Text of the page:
When we get home, still not quite believing what has just happened, we collapse. Why am I so tired? Why is my head aching? I close my eyes and put my feet up on a couple of pillows. The house is silent as though to say, “What are you doing here?” After an hour or so, I get up enough courage to tell Antun that I have a bad feeling about our checked baggage trace. “For some reason I don’t believe what the baggage agent told us.”
There’s a number on the folder the San Jose agent has given us. Antun dials. When he finally gets a real person, she doesn’t let him explain. “She tells him, I don’t have that number you are referencing. I can’t help you.” It’s my turn to try. I find another number on the web and dial. After fumbling through the voice recognition system I get a live agent.
“American Airlines Baggage. This is Teresa. Can I help you.”
I think, Santa Teresa, patron saint of headache sufferers. Thank you. Thank you.
“Teresa, thank you for taking my call,” I hear myself saying. “I have a rather complicated situation that I hope you can help me with.”
“Yes, yes, I will help you. What’s the problem?”
“Well,” and I give her a synopsis of the baggage situation. “The American agent in Dallas gave us a Bag Change Order Number. Here it is.”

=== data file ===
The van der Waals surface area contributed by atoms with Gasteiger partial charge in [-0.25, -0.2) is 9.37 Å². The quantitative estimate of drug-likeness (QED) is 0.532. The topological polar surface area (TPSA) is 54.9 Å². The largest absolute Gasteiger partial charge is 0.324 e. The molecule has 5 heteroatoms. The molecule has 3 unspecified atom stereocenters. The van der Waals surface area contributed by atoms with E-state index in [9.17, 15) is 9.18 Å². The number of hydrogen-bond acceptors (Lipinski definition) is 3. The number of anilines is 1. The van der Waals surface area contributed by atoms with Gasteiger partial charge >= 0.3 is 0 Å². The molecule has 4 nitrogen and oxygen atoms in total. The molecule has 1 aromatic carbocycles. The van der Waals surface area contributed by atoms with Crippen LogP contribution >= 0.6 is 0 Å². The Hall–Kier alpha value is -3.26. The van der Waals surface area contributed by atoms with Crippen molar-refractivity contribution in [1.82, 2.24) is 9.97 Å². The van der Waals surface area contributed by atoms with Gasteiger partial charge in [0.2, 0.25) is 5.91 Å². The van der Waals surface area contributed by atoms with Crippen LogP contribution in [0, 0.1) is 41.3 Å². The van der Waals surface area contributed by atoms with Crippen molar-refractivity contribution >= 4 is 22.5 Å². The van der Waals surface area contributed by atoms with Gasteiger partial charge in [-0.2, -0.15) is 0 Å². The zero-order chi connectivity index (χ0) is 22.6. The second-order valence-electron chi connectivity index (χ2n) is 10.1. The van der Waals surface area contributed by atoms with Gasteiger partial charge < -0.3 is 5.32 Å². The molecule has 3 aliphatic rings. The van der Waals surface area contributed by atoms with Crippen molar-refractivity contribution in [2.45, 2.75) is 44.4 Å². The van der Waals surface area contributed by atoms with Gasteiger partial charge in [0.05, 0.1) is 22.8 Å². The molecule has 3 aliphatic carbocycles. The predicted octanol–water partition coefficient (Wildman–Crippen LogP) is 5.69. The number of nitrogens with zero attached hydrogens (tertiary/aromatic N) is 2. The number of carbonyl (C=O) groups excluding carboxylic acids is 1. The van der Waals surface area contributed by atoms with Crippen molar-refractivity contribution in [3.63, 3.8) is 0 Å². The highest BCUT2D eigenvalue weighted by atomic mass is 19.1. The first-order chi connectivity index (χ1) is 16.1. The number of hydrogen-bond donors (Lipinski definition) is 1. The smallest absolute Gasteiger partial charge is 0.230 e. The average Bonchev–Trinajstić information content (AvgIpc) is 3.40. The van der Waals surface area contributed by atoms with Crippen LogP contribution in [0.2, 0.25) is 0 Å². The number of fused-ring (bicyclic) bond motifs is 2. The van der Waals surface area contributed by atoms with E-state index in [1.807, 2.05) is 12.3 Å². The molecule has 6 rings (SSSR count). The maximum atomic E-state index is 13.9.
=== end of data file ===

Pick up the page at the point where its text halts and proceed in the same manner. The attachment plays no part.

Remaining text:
“Ah,” says Teresa, “You know those BCOs never work. I don’t know why some agents at the big airports still give them out. They never work. You need to file a delayed baggage claim.”
“Oh, I see.” Now I understand why no one has recognized the number given us by the American agent in Dallas. “How do I file the claim?”
“We’ll do that right now. I am going to ask you for the information and I’ll file the claim.” Teresa starts asking a series of questions about the bags, how many, checked in for what destination, and their size, type, color, and maker. Do we have our names on the outside of the bags? Name three articles in each. When we finish Teresa gives me a file record locator number. “This is the number you must use to track your bags, she says.”
“What happens now?” I ask.
“Well, I think they will send your bags to Chile. I am pretty sure that they are in a container in Dallas with the other bags from last night’s canceled flight to Santiago.”
“How do we get them back?
“I have sent e-mail to both Dallas and Santiago. Now we have to wait. You should call back tonight and then again in the morning. Here at the Call Center nothing happens unless you call. If you call, we can always send a follow-up e-mail if we don’t have new information.”
“Thank you so much for you help, Teresa.” I am thinking Santa Teresa, “I will call again tonight.”
When I call again it is almost 11PM in California. That means that the bags have either been separated out from the bags going to Chile or they are on the plane and heading south, that is if the flight has taken off. This time when I call I do not get Santa Teresa. The woman on the other end of the phone sounds irritated. “We haven’t located the bags yet. Call back later.”
I assume that the bags are on the flight to Chile. I go to the web and check flight status for today’s American Flight 945. It left at 9:55PM, twenty-five minutes after its scheduled departure time. I wonder what time it left on Friday night. Had it really left on time?